Ooooh yes, I’m going controversial with the obligatory Final Fantasy entry into this list. With Final Fantasy VII through XII (excepting XI) all available on the Nintendo Switch, my pick from a purely narrative perspective is VIII. VIII’s narrative is a complex and deeply philosophical tale of fate, time, identity and purpose. It’s a story of grief and emotional pain, of child soldiers and a true nihilism and, regardless about what you thought it was like to play, one thing about Final Fantasy VIII will remain forever undeniable – this game is incredibly intelligent. Almost too much so for its own good.

The Friends of Ringo Ishikawa (Read our review)

You’ll go into The Friends of Ringo Ishikawa expecting a brawler like Double Dragon or River City Ransom. You’ll come out the other end not knowing exactly what you played, but being fascinated by the process nonetheless. Ringo Ishikawa is part GTA, part Shenmue, part brawler and part existential nightmare. It’s the story of how the system – and world – can fail our youth, and how society simply doesn’t care. It’s not an overly wordy game, but The Friends of Ringo Ishikawa is like the very best of those “difficult student” films and novels – there’s a truth in there that’s both hard and uncomfortable, and it’s a telling indictment of our world that it never actually seems to change.

The Caligula Effect: Overdose (Read our review)

One of my favourite topics to muse on is the implications for the increasing role that digital technologies are having in the real would; the increasing ability that we have to craft our own “realities” and perceive the world as suits our tastes – aesthetically and otherwise – and lose ourselves in our own spaces. The Caligula Effect: Overdose tackles that exact theme, and does an incredible job of it, too. Using vocaloids like Hatsune Miku as the central muse, The Caligula Effect is by turns thought provoking, entertaining, and very smart, and while the whole game has its own spirit, it’s that narrative that really helps to set it apart.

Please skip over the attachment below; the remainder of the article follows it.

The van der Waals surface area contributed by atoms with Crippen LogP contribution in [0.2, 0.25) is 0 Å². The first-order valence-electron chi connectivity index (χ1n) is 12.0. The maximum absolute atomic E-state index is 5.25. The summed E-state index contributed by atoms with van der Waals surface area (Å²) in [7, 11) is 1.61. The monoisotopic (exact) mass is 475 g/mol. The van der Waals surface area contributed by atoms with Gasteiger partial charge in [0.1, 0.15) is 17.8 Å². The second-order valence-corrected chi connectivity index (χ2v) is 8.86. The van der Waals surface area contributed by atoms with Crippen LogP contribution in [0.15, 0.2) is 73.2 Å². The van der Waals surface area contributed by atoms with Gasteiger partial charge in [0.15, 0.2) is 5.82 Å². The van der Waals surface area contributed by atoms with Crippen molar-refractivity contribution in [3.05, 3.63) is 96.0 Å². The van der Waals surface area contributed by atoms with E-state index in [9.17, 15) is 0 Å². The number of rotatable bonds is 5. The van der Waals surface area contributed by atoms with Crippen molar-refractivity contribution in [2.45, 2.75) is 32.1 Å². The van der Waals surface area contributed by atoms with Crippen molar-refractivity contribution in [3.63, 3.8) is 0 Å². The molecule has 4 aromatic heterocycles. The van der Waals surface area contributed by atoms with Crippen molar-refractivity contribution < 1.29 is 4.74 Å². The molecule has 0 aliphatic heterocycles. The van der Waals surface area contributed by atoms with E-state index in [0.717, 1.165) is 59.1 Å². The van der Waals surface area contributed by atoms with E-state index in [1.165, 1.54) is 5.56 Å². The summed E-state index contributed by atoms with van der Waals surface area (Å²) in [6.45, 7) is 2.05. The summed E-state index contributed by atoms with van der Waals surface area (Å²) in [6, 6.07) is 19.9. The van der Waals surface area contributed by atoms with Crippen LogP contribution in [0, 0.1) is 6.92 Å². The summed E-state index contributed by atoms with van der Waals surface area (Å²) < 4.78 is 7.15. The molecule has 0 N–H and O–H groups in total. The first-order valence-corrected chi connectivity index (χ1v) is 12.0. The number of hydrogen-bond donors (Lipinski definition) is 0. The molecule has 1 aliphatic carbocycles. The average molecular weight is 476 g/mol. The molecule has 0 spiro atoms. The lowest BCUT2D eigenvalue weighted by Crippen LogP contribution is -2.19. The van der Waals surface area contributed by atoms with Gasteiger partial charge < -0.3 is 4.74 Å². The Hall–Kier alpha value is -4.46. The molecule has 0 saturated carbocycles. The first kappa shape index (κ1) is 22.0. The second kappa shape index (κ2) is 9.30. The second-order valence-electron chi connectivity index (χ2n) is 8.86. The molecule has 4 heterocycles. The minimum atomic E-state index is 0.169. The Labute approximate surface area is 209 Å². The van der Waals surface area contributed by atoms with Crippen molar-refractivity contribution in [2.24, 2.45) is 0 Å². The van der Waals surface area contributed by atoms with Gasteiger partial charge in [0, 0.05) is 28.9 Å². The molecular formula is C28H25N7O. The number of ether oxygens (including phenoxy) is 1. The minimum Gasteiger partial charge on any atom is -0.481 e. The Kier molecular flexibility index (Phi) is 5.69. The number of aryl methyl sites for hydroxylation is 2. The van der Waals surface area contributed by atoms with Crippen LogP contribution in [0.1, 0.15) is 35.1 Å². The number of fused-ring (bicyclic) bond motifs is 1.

Deadly Premonition (Read our review)

Putting aside the obvious inspiration that the game took from Twin Peaks (though that alone would have been enough to score the game a place on this list), SWERY’s breakout horror game is polarising, but the right kind of polarising. It’s so surreal, so discordant, and so oddball that many players will be left completely bemused by the whole experience, but it’s also a darkly funny satire that plays in – and subverts – so much of what is still standard to the horror game experience. Contrary to popular belief Deadly Premonition is not trying to be a horror game. It’s bringing into sharp focus all the deficiencies with the genre, and doing so with a big – if strange and just a little bit sinister – smile on its face.

The Midnight Sanctuary

At the start of this list I mentioned Tokyo Dark was one very unique take on Japanese culture. Midnight Sanctuary is a little similar; it is a rare look at Christianity from a Japanese perspective in video games and… I can’t think of any other game that does that to this degree either. It’s a truly unique experience, from its fascinating art style, to its highly eclectic and esoteric approach to horror. Honestly, when I think back to all the narrative experiences that I’ve had on the Switch to date, Midnight Sanctuary somehow stands out as the most fundamentally interesting of them all.

Have you got a favourite narrative experience that you’ve played on Switch so far? Let us know in the comments!

– Matt S. 
Find me on Twitter: @mattsainsb

This is the bio under which all legacy articles are published (as in the 12,000-odd, before we moved to the new Website and platform). This is not a member of the DDNet Team. Please see the article's text for byline attribution.